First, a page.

As a New York-based cannabis entrepreneur, I celebrated as New Jersey's vote to legalize adult use cannabis passed by large margins last month. Unfortunately, that joy quickly soured: Legislators put forth a plan – A-21/S-21 – that lacked key social equity provisions won in other states, including allocating funds to help communities harmed by the War on Drugs and clear opportunities for minority communities to participate in the industry.
The bill has since been amended after activists sounded the alarm and demanded change. The senate passed S21 on Dec. 14 with excise tax and a big portion of cannabis sales tax revenue funding services for communities impacted by the War on Drugs. However, much remains about licensing and other provisions that will make the cannabis industry in New Jersey truly equitable.
What should have been an inspiring moment for the East Coast has turned into another battle to ensure the minority communities and the small business community can participate in the cannabis industry. I fear New York might follow suit in a mad dash for legalization if our New Jersey counterparts are unable to persuade lawmakers to revise the bill to include stronger social equity measures.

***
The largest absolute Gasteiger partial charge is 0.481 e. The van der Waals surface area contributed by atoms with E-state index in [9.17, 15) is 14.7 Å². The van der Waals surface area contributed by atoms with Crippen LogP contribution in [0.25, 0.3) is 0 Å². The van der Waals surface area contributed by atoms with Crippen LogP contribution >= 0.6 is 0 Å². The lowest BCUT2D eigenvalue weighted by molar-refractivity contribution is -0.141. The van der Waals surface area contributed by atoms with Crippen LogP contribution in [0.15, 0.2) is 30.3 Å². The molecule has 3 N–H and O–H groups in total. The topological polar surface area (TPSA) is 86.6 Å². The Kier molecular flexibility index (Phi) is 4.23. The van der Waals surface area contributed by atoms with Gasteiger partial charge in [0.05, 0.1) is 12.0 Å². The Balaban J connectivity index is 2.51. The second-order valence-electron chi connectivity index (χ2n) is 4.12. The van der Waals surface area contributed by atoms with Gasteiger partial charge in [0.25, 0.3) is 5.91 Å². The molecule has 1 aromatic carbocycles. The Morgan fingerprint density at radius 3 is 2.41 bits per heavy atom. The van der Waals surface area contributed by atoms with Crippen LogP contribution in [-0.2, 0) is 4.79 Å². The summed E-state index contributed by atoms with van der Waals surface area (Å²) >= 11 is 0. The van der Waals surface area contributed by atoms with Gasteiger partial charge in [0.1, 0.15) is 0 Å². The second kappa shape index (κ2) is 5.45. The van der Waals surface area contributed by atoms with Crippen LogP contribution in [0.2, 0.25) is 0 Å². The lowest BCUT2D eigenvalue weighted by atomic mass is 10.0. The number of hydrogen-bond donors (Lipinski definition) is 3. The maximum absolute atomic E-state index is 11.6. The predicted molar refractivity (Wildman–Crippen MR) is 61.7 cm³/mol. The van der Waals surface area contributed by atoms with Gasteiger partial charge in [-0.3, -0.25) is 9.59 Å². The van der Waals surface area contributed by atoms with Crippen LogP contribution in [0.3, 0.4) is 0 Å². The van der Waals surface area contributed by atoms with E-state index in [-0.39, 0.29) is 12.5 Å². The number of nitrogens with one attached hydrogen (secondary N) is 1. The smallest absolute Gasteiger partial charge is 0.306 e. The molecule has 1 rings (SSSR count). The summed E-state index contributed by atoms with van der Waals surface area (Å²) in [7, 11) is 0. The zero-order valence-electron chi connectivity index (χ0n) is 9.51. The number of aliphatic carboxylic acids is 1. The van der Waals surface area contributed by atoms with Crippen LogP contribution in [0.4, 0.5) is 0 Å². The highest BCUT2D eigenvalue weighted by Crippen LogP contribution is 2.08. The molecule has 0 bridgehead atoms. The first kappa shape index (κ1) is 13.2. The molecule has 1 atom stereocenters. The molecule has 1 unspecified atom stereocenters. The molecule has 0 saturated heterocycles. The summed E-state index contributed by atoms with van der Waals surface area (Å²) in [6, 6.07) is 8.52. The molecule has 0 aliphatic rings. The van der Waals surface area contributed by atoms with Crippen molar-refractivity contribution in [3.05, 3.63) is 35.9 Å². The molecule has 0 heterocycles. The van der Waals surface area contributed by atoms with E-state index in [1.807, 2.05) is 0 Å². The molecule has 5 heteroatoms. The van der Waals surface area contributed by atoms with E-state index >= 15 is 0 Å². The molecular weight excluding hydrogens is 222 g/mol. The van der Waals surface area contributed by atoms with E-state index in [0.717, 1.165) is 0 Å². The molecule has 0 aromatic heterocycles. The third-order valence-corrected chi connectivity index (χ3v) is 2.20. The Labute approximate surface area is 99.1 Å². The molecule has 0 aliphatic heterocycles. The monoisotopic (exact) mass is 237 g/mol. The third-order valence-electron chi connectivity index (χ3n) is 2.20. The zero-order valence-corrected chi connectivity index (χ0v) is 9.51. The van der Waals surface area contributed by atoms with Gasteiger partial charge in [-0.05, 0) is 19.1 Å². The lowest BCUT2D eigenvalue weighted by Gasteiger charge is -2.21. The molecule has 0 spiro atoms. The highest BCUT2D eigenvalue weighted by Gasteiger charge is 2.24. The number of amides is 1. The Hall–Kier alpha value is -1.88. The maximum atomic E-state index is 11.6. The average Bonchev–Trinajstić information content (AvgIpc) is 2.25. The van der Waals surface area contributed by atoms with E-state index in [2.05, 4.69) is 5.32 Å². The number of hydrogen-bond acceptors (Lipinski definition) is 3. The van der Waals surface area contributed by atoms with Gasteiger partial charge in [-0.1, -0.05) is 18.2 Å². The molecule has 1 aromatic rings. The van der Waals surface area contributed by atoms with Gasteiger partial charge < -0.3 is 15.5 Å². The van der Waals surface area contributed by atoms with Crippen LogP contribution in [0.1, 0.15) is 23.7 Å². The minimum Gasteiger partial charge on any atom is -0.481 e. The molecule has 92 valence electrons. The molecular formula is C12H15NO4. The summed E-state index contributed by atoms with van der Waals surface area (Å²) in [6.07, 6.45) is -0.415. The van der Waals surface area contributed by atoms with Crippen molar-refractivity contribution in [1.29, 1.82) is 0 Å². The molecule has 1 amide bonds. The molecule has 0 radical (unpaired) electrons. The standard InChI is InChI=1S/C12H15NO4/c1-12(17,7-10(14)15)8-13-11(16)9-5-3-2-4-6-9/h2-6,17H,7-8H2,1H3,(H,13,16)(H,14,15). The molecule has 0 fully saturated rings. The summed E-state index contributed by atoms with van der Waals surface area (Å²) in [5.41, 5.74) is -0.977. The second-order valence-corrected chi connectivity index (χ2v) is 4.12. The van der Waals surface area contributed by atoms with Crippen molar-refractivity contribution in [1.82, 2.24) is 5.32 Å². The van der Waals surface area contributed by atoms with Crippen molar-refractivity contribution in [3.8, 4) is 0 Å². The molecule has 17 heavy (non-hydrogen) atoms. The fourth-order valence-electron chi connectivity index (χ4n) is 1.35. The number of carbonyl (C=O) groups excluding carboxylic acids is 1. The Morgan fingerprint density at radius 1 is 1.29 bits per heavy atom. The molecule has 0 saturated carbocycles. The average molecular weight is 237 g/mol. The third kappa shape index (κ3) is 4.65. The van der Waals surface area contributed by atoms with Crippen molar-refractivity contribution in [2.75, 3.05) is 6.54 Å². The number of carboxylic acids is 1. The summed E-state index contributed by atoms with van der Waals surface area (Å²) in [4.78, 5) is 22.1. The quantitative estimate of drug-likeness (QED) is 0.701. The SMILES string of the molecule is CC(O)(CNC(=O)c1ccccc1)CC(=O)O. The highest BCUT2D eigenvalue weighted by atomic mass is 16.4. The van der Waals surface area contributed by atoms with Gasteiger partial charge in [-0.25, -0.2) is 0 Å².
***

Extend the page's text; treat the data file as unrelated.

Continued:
After all the calls for social justice this summer, it is unthinkable that New Jersey would even consider cannabis legislation without regard to the harm caused by prohibition. If social justice provisions don’t make their way into the bill, it would be a missed opportunity to set a new standard of inclusion and equity for all. New York cannot forget communities hit hardest by prohibition as they weigh legalization, including pathways to licensing for Black and brown entrepreneurs, automatic expungement for non-cannabis convictions, and support for small businesses and independent entrepreneurs.